The LoCA Life & Times

In Lodi, wine comes first. And we wouldn’t have it any other way. Meet the passionate people behind our handcrafted wines and gnarly old vines.

Randy Caparoso
August 30, 2012 | Randy Caparoso

Allowing heritage vines to speak their piece in !ZaZin & REDS


!ZaZin Zinfandel clusters, early August 2012

Patrick Campbell – who lives in Santa Rosa, CA, and is the owner/vineyard manager of Tierra Divina Vineyards – sources grapes from his two favorite places in the world:  the Mendoza region in Argentina, and the Lodi American Viticultural Area of California.

As such, Campbell is a busy man, since the grape harvest in Mendoza takes place mostly in March-April of each year; and in Lodi, September-October.  As we speak, Campbell is working his craft in Argentina.  Two weeks ago (early August), Campbell was in Lodi, doing what he does a half-dozen times during each growing season — walking up and down the 10 acre vineyard that produces his !ZaZin Zinfandel, located on the east side of Lodi’s Mokelumne River AVA along Harney Lane.  The vineyard’s oldest vines are about 105 years old, and they are inter-planted with an equal number of vines planted in the 1960s.


Patrick Campbell (center) with Ray Kaufman (Tierra Divina winemaker, left) & Klinker Brick's Steve Felten

Commenting on how the grapes were looking here in 2012, just after going through veraison – when the grape skin colors turn from green to purplish black – Campbell told us, “this year is looking very good – clusters are loose, not a lot of fat berries, not a lot of shot (i.e. stunted growth) berries or second crop (small green clusters, lagging behind) to drop.”


105 year old !ZaZin

Not that Campbell defines top quality vintages as years when Zinfandel clusters have the highest percentage of even sized berries.  “One of the neat things about Zinfandel is its variability – the combination of ripe and not-so-ripe grapes reaching the sorting table.  You can get homogenous, monolithic wines from evenly ripened berries, but not necessarily more complexity.  It can very tiring to drink a one-dimensional, ultra-ripe, jammy Zinfandel – you want a Zinfandel to have layers of aromas and flavors.”

Old vines that can grow “naturally,” and set the just the right amount of crop and canopy without a lot of interference – like irrigation, leaf thinning, cluster dropping, etc. – are what sets Lodi apart, according to Campbell.  This is why he chooses to work in Lodi and Mendoza (where he works primarily with Malbec grapes):  “in both places, I find old vineyards, old farming families, less ego…”

But these “heritage vineyards are not good because they are old,” Campbell reminds us.  “They are old because they are good… roots run deep and guard them against variables of each year – hot weather, cold weather, drought, rain, rot… over time, heritage vineyards ‘learn’ long-term survival skills.  They generally produce very moderate crops, but the fruit invariably has a flavor integrity and depth that younger vines cannot produce without a lot of intervention.”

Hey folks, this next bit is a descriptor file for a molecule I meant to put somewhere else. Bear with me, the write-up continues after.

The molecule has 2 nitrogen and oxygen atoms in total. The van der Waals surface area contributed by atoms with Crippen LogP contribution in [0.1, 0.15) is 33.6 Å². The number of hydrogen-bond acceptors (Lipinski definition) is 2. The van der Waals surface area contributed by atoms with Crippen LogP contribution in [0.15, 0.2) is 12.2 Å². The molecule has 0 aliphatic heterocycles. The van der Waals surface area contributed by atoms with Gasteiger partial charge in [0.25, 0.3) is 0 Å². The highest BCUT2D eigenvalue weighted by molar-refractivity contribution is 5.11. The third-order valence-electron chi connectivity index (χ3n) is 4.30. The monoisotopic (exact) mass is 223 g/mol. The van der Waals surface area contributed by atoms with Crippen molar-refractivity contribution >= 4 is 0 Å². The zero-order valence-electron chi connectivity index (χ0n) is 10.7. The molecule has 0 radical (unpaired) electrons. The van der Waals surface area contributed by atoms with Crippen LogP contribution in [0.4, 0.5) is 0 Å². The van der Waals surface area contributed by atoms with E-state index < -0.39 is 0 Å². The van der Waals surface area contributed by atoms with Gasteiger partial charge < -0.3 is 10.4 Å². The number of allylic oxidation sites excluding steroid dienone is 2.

Proof, as always, is in the bottle…

Exhibit A, being the 2010 Lodi !ZaZin, crafted by Mr. Campbell and his longtime Tierra Divina winemaker, Ray Kaufman:   at $15-$18 average retail price across the country, this is a native yeast fermented Zinfandel aged entirely in neutral barrels (pre-used French oak) that allow the taste of the grapes, rather than the hand of a man, to shine through – effusively, in this case, of pure red berries (raspberry and black cherry) and the sweet/smoky/savory taste of fermented black tea, laying down in thick yet seamless, languid, lush waves across the palate.


Exhibit B is Campbell and Kaufman’s 2010 Lodi REDS (“A Wine for the People”):  at just $12-$14, an even more outrageously priced expression of the seemingly effortless richness, depth and balance possible in Lodi’s heritage vines – in this case, a blend of Zinfandel (60%), Carignan (30%) and Petite Sirah (10%), also exuding the black tea and bouncy red berries, with a little bit more of a Bing cherry perfume, enticing the nose and sinking like soft, velvety pillows in the mouth.

This year Campbell expects to be picking his Zinfandel by the middle or third week of September – usually the older vines in the !ZaZin vineyard first, and the younger vines some time afterwards.  “24.5° Brix (i.e. sugar readings) is about as far as we ever go – we want to avoid raisined fruit to produced a balanced style of Zinfandel, not the 30° Brix, big-alcohol, residual-sugar style like some other folks…

“I’ve been making wine in Lodi for some 20 years now,” say Campbell.  “I saw the potential then, and I see now how that potential is being realized.  Thank goodness so many farmers had the foresight to keep thousands of those old head trained Zinfandel and Carignan vineyards in the ground.”

And thank goodness for vintners like Campbell, who honors the vineyards he works with by allowing them to speak for themselves, through every bottle of !ZaZin and REDS.


Second crop" cluster in !ZaZin vineyard


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